(19)

We can rewrite (19) as an equality constraint in terms of variables \(R_{n}\) and \(e_{n}^{3}\): i.e.

$$\frac{600k(1 - 3\phi )}{{r(0.5)^{3} }}10^{12} R_{n} - e_{n}^{3} = 0$$
(20)

Here \(k\) is the value of permeability measured experimentally. As the objective function to be minimized, we can take the sum of deviations of variables \(R_{n}\) and \(e_{n}\) from unity i.e.,

$$\min :S = R_{n} ({\text{if}}\;R_{n} \ge 1) + \frac{1}{{R_{n} }}({\text{if}}\;R_{n} < 1) + e_{n} ({\text{if}}\;e_{n} \ge 1) + \frac{1}{{e_{n} }}({\text{if}}\;e_{n} < 1)$$
(21)

We note that \(R_{n}\) and \(e_{n}^{3}\) must be positive, which constitutes inequality constraints.

Solution to this non-linear optimization problem for the rocks presented in Table 1 is shown in Table 3. The solution was obtained with the help of MATLAB function fmincon. It may be observed that \(R_{n}\) and \(e_{n}\) are close to unity only for Berea sandstone and Boise sandstone. For other sandstones, the radius \(R\) can be twice \(50\;{\mu m}\) and the spacing between neighboring grains can be 5–7 times smaller than the normative value of \(0.5\;{\mu m}\). The largest deviations are observed for the granite-marble group. Here, the grain radius \(R\) is about 5 to 6 times larger than the normative value of \(50\;{\mu m}\), and \(e\) is , on average, 20 times smaller than \(0.5\;{\mu m}\).

Table 3 Deviations of radius of the grain R and joint opening e from their nominal values of 50 µm, and 0.50 µm, respectively.

Concluding remarks

The estimation of the poroelasticity properties of rocks can proceed along two avenues; the first involves their direct evaluation from experimental data and the second approach is to utilize the theories developed for multiphasic composites to arrive at estimates for the poroelasticity parameters. Both approaches have their advantages and disadvantages. The purely experimental approach is void of consideration of the micro-mechanical input to the poroelastic parameters but provides the data set that can be used in the engineering calculation of poroelastic responses. The approaches based on multiphasic theories have to rely on idealized theoretical assumptions that lead to parameter estimates but adds a new dimension by introducing the properties of the fabric that compose the poroelastic material. The prudent option is to rely on both approaches and to take advantage of the merits of each approach to provide the validations that will enable the assignment of poroelastic parameter estimates. The results of the paper provide correlations between (1) porosity of a poroelastic solid and the grain-grain contact stiffnesses at the particulate level, (2) the interface stiffness ratio and effective shear to bulk modulus ratio, (3) open interface fraction and porosity, (4) the variation of the Biot coefficient and Biot modulus on porosity and (5) the dependency of permeability on microstructural properties. The research utilizes the material data available in the literature and provides the summary related to (1) to (4) in terms of the basic rock types relevant to sedimentary (sandstones, limestones) and igneous (granite, basalt) rocks. The data presented enables the preliminary identification of poroelastic parameters, which can be complemented by a rigorous program of laboratory tests. In the absence of experimental data for poroelastic properties of a particular rock, the findings of the research can be treated as a data set for preliminary geosciences calculations that requires recourse to the theory of linear poroelasticity. Since the original experimental data does not contain ranges or error estimates, the study can provide only firm values of the parameters. The measurement of the properties of saturated rocks with low permeability is generally a challenging task in the laboratory since it is difficult to ensure that the sample is fully saturated during testing. Such theoretical approaches can have practical applications in geotechnical engineering and rock mechanics. Finally, the paper presents a canonical methodology for including additional parameters in the development of concepts for examining poroelastic parameters. In efforts of this nature, the microstructural parameters are introduced within the framework of a plausible concept. The progress of the modelling will require novel experimental methodologies, in the area of geomechanics and material science for accurately estimating the parameters arising from the developments.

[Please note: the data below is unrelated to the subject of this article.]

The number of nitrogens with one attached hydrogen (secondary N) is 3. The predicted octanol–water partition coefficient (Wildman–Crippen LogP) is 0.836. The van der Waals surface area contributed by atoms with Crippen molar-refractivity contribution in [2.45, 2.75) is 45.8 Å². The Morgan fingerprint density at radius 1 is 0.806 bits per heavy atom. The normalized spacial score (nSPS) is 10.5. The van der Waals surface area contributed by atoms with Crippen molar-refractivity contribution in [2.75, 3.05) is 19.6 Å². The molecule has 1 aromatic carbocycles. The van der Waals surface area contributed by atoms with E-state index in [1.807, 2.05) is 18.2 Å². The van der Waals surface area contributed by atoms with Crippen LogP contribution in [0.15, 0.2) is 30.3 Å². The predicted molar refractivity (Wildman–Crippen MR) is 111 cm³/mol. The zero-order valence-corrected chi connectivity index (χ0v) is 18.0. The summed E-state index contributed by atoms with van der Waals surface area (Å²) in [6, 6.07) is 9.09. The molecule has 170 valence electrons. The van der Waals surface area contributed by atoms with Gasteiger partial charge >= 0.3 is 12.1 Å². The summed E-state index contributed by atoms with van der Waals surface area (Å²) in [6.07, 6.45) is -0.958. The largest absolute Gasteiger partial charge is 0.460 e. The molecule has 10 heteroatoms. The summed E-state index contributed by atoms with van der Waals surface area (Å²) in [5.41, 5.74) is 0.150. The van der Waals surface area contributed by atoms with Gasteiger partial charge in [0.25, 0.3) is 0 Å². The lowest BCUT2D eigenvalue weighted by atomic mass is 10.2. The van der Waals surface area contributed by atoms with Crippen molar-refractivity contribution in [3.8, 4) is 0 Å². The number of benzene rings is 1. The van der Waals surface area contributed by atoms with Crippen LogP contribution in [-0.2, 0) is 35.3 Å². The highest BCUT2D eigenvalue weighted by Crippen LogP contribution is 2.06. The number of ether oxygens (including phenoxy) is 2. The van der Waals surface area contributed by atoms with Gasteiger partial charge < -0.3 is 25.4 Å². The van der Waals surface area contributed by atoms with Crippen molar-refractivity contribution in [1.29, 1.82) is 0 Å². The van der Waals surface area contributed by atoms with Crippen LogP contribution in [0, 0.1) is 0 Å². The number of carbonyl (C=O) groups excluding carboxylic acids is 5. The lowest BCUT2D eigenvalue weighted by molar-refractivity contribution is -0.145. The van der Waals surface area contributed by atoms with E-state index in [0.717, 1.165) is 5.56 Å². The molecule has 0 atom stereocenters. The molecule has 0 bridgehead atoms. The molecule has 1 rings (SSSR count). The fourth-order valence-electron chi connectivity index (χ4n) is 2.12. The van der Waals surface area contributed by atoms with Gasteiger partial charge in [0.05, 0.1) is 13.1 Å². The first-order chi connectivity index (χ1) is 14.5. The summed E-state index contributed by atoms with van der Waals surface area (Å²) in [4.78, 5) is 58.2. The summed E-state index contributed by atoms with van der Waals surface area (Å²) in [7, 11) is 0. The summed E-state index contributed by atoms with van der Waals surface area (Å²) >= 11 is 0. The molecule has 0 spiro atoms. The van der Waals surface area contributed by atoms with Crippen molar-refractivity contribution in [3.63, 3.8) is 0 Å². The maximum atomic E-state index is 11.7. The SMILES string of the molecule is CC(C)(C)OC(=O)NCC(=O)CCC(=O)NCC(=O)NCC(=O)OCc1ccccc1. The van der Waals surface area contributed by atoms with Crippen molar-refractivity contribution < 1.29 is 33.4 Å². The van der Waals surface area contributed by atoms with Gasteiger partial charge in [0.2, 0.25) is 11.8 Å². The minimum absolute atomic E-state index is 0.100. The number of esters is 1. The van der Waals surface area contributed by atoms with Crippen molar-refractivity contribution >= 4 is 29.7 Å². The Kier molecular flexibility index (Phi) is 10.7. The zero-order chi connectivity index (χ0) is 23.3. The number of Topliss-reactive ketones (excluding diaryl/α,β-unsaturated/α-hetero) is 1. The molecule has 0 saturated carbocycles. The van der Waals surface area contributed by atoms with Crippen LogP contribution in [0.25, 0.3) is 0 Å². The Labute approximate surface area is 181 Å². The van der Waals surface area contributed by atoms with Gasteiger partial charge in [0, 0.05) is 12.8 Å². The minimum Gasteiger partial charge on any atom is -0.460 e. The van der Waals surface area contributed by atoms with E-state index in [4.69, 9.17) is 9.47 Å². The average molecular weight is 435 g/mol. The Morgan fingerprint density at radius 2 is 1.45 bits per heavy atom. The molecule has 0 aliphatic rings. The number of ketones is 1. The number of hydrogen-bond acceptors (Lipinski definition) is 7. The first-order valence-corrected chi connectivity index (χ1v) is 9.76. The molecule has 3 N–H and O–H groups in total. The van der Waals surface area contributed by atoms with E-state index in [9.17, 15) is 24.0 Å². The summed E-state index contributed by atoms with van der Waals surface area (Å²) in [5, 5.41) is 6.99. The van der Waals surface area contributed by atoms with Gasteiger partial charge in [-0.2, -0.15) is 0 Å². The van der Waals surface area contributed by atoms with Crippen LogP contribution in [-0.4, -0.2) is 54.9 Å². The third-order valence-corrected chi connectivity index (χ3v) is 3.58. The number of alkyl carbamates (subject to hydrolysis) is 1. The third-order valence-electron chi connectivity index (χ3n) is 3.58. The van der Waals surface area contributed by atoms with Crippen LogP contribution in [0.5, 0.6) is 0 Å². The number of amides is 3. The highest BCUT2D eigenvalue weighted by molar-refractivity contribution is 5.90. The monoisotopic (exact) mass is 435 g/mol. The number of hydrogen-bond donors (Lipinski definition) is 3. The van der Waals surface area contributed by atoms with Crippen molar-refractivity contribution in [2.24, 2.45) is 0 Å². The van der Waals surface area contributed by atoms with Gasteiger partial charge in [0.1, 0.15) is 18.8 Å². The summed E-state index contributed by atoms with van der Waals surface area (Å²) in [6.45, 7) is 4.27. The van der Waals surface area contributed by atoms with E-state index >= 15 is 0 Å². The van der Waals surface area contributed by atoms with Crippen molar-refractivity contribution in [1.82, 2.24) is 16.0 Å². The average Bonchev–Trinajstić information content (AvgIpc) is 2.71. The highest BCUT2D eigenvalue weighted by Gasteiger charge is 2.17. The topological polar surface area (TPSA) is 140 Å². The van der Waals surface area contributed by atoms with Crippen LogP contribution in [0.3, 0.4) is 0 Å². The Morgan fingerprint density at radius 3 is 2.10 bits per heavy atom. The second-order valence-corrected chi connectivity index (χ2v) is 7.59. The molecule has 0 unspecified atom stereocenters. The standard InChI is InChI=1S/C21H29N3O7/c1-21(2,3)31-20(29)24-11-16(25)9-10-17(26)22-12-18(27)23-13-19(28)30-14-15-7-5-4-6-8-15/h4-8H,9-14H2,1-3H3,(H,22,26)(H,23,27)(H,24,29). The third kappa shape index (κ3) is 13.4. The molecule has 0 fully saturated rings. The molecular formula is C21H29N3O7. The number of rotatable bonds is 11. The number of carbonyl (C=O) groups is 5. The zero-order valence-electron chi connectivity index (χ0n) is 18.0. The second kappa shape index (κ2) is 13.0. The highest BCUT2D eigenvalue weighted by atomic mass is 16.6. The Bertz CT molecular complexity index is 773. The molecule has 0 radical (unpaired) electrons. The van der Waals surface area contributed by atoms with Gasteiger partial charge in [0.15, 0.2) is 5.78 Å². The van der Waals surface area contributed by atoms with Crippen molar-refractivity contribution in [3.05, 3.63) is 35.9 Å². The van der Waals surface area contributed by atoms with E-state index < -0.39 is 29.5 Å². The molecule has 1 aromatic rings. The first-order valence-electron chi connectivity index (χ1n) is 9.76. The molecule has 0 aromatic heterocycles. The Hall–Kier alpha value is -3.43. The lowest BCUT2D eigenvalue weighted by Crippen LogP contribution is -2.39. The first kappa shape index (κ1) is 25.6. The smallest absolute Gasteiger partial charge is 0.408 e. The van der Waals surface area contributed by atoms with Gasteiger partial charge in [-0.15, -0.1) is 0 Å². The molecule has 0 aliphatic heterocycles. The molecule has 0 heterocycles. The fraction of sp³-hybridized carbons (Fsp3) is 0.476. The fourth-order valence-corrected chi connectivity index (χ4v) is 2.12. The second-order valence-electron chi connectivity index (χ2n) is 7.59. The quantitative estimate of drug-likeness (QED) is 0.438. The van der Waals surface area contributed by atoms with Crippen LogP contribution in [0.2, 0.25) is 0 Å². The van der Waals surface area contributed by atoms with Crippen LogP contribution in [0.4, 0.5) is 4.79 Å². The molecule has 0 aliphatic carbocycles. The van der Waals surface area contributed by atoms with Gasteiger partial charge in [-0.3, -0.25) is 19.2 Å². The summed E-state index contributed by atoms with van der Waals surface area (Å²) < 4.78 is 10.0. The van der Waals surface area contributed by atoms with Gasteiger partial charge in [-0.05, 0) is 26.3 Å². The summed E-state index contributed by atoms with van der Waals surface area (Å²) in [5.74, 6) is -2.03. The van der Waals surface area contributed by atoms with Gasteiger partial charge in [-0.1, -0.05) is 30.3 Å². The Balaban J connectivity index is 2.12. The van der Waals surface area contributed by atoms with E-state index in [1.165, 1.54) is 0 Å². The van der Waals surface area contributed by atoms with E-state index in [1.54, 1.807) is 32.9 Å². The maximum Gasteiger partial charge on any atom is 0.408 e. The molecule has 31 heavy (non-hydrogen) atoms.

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Acknowledgements

The work described in the paper was supported by a Discovery Research Grant awarded by the Natural Sciences and Engineering Research Council of Canada. The research support provided by the Moscow State University of Civil Engineering is also duly acknowledged. The authors are grateful to two reviewers for their highly constructive comments.

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The concepts related to the paper were developed by A.P.S.S. and A.P.S. The numerical evaluations were performed by A.P.S. and verified by A.P.S.S. The paper was written and revised by A.P.S.S. and A.P.S. All authors agreed to the format and presntation of the final manuscript.

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Selvadurai, A.P.S., Suvorov, A.P. Poroelastic properties of rocks with a comparison of theoretical estimates and typical experimental results. Sci Rep 12, 10975 (2022). https://doi.org/10.1038/s41598-022-14912-5